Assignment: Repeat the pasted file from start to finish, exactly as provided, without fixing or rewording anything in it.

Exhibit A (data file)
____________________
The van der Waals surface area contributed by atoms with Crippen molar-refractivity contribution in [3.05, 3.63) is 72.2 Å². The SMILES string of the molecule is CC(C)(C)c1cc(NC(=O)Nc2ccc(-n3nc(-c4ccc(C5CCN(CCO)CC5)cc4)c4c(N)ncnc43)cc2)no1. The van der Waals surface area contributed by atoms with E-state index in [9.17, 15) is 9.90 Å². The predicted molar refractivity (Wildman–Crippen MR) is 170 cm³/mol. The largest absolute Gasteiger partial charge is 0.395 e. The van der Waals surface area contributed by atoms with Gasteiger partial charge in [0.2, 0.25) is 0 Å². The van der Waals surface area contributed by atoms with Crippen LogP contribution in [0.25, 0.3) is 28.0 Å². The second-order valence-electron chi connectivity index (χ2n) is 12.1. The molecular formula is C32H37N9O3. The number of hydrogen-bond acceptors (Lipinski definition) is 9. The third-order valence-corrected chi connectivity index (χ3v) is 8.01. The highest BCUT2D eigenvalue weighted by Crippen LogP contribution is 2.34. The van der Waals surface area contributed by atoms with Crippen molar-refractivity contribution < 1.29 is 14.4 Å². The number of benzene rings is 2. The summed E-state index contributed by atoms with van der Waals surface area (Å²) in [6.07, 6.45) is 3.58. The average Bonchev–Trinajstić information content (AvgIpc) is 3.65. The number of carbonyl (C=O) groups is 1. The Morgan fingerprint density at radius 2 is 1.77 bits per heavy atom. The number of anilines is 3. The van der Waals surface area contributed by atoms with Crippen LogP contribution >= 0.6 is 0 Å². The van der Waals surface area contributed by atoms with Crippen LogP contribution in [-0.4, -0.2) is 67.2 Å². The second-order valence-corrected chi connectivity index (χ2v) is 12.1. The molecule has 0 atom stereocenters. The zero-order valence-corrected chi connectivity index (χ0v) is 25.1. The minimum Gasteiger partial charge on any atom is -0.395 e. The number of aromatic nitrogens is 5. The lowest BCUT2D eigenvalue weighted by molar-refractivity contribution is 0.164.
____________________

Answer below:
The van der Waals surface area contributed by atoms with Crippen molar-refractivity contribution in [3.05, 3.63) is 72.2 Å². The SMILES string of the molecule is CC(C)(C)c1cc(NC(=O)Nc2ccc(-n3nc(-c4ccc(C5CCN(CCO)CC5)cc4)c4c(N)ncnc43)cc2)no1. The van der Waals surface area contributed by atoms with E-state index in [9.17, 15) is 9.90 Å². The predicted molar refractivity (Wildman–Crippen MR) is 170 cm³/mol. The largest absolute Gasteiger partial charge is 0.395 e. The van der Waals surface area contributed by atoms with Gasteiger partial charge in [0.2, 0.25) is 0 Å². The van der Waals surface area contributed by atoms with Crippen LogP contribution in [0.25, 0.3) is 28.0 Å². The second-order valence-electron chi connectivity index (χ2n) is 12.1. The molecular formula is C32H37N9O3. The number of hydrogen-bond acceptors (Lipinski definition) is 9. The third-order valence-corrected chi connectivity index (χ3v) is 8.01. The highest BCUT2D eigenvalue weighted by Crippen LogP contribution is 2.34. The van der Waals surface area contributed by atoms with Crippen molar-refractivity contribution < 1.29 is 14.4 Å². The number of benzene rings is 2. The summed E-state index contributed by atoms with van der Waals surface area (Å²) in [6.07, 6.45) is 3.58. The average Bonchev–Trinajstić information content (AvgIpc) is 3.65. The number of carbonyl (C=O) groups is 1. The Morgan fingerprint density at radius 2 is 1.77 bits per heavy atom. The number of anilines is 3. The van der Waals surface area contributed by atoms with Crippen LogP contribution >= 0.6 is 0 Å². The van der Waals surface area contributed by atoms with Crippen LogP contribution in [-0.4, -0.2) is 67.2 Å². The second-order valence-corrected chi connectivity index (χ2v) is 12.1. The molecule has 0 atom stereocenters. The zero-order valence-corrected chi connectivity index (χ0v) is 25.1. The minimum Gasteiger partial charge on any atom is -0.395 e. The number of aromatic nitrogens is 5. The lowest BCUT2D eigenvalue weighted by molar-refractivity contribution is 0.164.